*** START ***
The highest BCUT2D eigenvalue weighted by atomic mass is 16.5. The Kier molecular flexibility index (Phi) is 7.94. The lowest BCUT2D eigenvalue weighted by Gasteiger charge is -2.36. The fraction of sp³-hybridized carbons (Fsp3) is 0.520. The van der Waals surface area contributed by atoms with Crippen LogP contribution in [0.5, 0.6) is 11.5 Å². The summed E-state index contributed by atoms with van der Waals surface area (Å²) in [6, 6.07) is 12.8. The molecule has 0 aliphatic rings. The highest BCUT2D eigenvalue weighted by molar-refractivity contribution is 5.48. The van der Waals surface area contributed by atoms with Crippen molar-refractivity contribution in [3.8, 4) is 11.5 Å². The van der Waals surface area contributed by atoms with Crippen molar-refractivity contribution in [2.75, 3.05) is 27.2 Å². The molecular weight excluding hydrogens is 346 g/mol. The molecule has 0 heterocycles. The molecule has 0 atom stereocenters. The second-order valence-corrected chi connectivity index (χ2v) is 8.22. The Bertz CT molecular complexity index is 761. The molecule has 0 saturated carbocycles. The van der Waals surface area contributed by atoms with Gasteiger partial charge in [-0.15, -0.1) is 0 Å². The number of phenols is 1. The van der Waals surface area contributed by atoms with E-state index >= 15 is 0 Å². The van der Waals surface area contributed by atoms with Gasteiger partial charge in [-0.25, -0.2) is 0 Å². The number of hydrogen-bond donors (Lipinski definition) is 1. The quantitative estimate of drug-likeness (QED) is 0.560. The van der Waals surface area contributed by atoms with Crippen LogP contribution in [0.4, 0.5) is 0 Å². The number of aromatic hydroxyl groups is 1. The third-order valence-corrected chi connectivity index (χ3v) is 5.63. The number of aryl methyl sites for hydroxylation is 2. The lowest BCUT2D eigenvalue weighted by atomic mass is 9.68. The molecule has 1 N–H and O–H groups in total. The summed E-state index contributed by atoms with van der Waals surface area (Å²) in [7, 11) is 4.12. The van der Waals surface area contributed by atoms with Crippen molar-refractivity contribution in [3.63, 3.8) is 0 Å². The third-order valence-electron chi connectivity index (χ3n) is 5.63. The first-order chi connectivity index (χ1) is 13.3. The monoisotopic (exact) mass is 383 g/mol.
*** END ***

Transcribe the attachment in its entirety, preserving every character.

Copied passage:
The highest BCUT2D eigenvalue weighted by atomic mass is 16.5. The Kier molecular flexibility index (Phi) is 7.94. The lowest BCUT2D eigenvalue weighted by Gasteiger charge is -2.36. The fraction of sp³-hybridized carbons (Fsp3) is 0.520. The van der Waals surface area contributed by atoms with Crippen LogP contribution in [0.5, 0.6) is 11.5 Å². The summed E-state index contributed by atoms with van der Waals surface area (Å²) in [6, 6.07) is 12.8. The molecule has 0 aliphatic rings. The highest BCUT2D eigenvalue weighted by molar-refractivity contribution is 5.48. The van der Waals surface area contributed by atoms with Crippen molar-refractivity contribution in [3.8, 4) is 11.5 Å². The van der Waals surface area contributed by atoms with Crippen molar-refractivity contribution in [2.75, 3.05) is 27.2 Å². The molecular weight excluding hydrogens is 346 g/mol. The molecule has 0 heterocycles. The molecule has 0 atom stereocenters. The second-order valence-corrected chi connectivity index (χ2v) is 8.22. The Bertz CT molecular complexity index is 761. The molecule has 0 saturated carbocycles. The van der Waals surface area contributed by atoms with Gasteiger partial charge in [-0.15, -0.1) is 0 Å². The number of phenols is 1. The van der Waals surface area contributed by atoms with E-state index >= 15 is 0 Å². The van der Waals surface area contributed by atoms with Gasteiger partial charge in [-0.25, -0.2) is 0 Å². The number of hydrogen-bond donors (Lipinski definition) is 1. The quantitative estimate of drug-likeness (QED) is 0.560. The van der Waals surface area contributed by atoms with Crippen LogP contribution in [0.4, 0.5) is 0 Å². The number of aromatic hydroxyl groups is 1. The third-order valence-corrected chi connectivity index (χ3v) is 5.63. The number of aryl methyl sites for hydroxylation is 2. The lowest BCUT2D eigenvalue weighted by atomic mass is 9.68. The molecule has 1 N–H and O–H groups in total. The summed E-state index contributed by atoms with van der Waals surface area (Å²) in [7, 11) is 4.12. The van der Waals surface area contributed by atoms with Crippen molar-refractivity contribution in [3.63, 3.8) is 0 Å². The third-order valence-electron chi connectivity index (χ3n) is 5.63. The first-order chi connectivity index (χ1) is 13.3. The monoisotopic (exact) mass is 383 g/mol.